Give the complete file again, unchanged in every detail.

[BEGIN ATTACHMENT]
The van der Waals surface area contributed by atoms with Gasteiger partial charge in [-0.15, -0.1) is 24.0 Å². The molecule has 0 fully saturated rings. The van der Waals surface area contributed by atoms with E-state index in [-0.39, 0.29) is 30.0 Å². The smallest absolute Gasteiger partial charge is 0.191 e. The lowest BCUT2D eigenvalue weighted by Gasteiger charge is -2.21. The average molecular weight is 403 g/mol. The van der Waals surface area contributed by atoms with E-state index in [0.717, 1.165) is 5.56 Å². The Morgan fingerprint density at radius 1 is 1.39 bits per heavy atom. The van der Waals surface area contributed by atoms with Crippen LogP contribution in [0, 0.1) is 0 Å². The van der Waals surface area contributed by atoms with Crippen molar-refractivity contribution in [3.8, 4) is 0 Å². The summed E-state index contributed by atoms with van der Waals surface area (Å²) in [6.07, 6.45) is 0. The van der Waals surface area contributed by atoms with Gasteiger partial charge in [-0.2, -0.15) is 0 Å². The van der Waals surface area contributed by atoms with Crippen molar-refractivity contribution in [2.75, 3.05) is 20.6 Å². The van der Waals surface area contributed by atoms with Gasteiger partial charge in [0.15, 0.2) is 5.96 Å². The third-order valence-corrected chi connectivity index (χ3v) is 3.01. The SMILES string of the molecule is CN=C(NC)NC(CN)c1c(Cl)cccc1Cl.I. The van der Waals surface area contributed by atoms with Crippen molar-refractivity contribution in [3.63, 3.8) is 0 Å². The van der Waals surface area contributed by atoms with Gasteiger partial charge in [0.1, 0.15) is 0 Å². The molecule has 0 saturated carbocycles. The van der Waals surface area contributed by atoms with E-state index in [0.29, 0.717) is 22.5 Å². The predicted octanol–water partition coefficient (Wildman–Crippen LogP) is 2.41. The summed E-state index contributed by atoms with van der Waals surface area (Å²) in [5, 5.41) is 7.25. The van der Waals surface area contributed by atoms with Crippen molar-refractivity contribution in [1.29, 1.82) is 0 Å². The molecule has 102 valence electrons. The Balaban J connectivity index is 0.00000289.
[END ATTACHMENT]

The van der Waals surface area contributed by atoms with Gasteiger partial charge in [-0.15, -0.1) is 24.0 Å². The molecule has 0 fully saturated rings. The van der Waals surface area contributed by atoms with E-state index in [-0.39, 0.29) is 30.0 Å². The smallest absolute Gasteiger partial charge is 0.191 e. The lowest BCUT2D eigenvalue weighted by Gasteiger charge is -2.21. The average molecular weight is 403 g/mol. The van der Waals surface area contributed by atoms with E-state index in [0.717, 1.165) is 5.56 Å². The Morgan fingerprint density at radius 1 is 1.39 bits per heavy atom. The van der Waals surface area contributed by atoms with Crippen LogP contribution in [0, 0.1) is 0 Å². The van der Waals surface area contributed by atoms with Crippen molar-refractivity contribution in [3.8, 4) is 0 Å². The summed E-state index contributed by atoms with van der Waals surface area (Å²) in [6.07, 6.45) is 0. The van der Waals surface area contributed by atoms with Gasteiger partial charge in [-0.2, -0.15) is 0 Å². The van der Waals surface area contributed by atoms with Crippen molar-refractivity contribution in [2.75, 3.05) is 20.6 Å². The van der Waals surface area contributed by atoms with Gasteiger partial charge in [0.15, 0.2) is 5.96 Å². The third-order valence-corrected chi connectivity index (χ3v) is 3.01. The SMILES string of the molecule is CN=C(NC)NC(CN)c1c(Cl)cccc1Cl.I. The van der Waals surface area contributed by atoms with Crippen molar-refractivity contribution in [3.63, 3.8) is 0 Å². The van der Waals surface area contributed by atoms with Gasteiger partial charge in [0.1, 0.15) is 0 Å². The molecule has 0 saturated carbocycles. The van der Waals surface area contributed by atoms with E-state index in [0.29, 0.717) is 22.5 Å². The predicted octanol–water partition coefficient (Wildman–Crippen LogP) is 2.41. The summed E-state index contributed by atoms with van der Waals surface area (Å²) in [5, 5.41) is 7.25. The van der Waals surface area contributed by atoms with Crippen molar-refractivity contribution in [1.29, 1.82) is 0 Å². The molecule has 102 valence electrons. The Balaban J connectivity index is 0.00000289.